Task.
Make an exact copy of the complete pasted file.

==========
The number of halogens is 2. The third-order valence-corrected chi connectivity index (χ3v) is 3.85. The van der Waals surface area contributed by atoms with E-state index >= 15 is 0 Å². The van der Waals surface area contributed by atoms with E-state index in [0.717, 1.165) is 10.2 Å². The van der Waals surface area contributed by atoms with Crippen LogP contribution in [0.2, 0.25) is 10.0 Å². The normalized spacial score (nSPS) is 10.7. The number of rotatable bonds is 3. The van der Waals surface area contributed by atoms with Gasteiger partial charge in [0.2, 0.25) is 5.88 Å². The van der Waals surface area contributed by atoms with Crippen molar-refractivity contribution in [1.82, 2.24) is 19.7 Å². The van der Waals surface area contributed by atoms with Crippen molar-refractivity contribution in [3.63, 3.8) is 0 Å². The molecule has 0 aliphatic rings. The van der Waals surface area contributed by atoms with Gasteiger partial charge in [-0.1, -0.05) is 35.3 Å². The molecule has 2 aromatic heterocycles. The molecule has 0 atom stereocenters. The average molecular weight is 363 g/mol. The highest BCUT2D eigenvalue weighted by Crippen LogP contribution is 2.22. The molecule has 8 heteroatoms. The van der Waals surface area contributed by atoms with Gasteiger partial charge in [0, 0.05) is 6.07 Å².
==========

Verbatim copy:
The number of halogens is 2. The third-order valence-corrected chi connectivity index (χ3v) is 3.85. The van der Waals surface area contributed by atoms with E-state index >= 15 is 0 Å². The van der Waals surface area contributed by atoms with E-state index in [0.717, 1.165) is 10.2 Å². The van der Waals surface area contributed by atoms with Crippen LogP contribution in [0.2, 0.25) is 10.0 Å². The normalized spacial score (nSPS) is 10.7. The number of rotatable bonds is 3. The van der Waals surface area contributed by atoms with Gasteiger partial charge in [0.2, 0.25) is 5.88 Å². The van der Waals surface area contributed by atoms with Crippen molar-refractivity contribution in [1.82, 2.24) is 19.7 Å². The van der Waals surface area contributed by atoms with Crippen molar-refractivity contribution in [3.63, 3.8) is 0 Å². The molecule has 0 aliphatic rings. The van der Waals surface area contributed by atoms with Gasteiger partial charge in [-0.1, -0.05) is 35.3 Å². The molecule has 2 aromatic heterocycles. The molecule has 0 atom stereocenters. The average molecular weight is 363 g/mol. The highest BCUT2D eigenvalue weighted by Crippen LogP contribution is 2.22. The molecule has 8 heteroatoms. The van der Waals surface area contributed by atoms with Gasteiger partial charge in [0, 0.05) is 6.07 Å².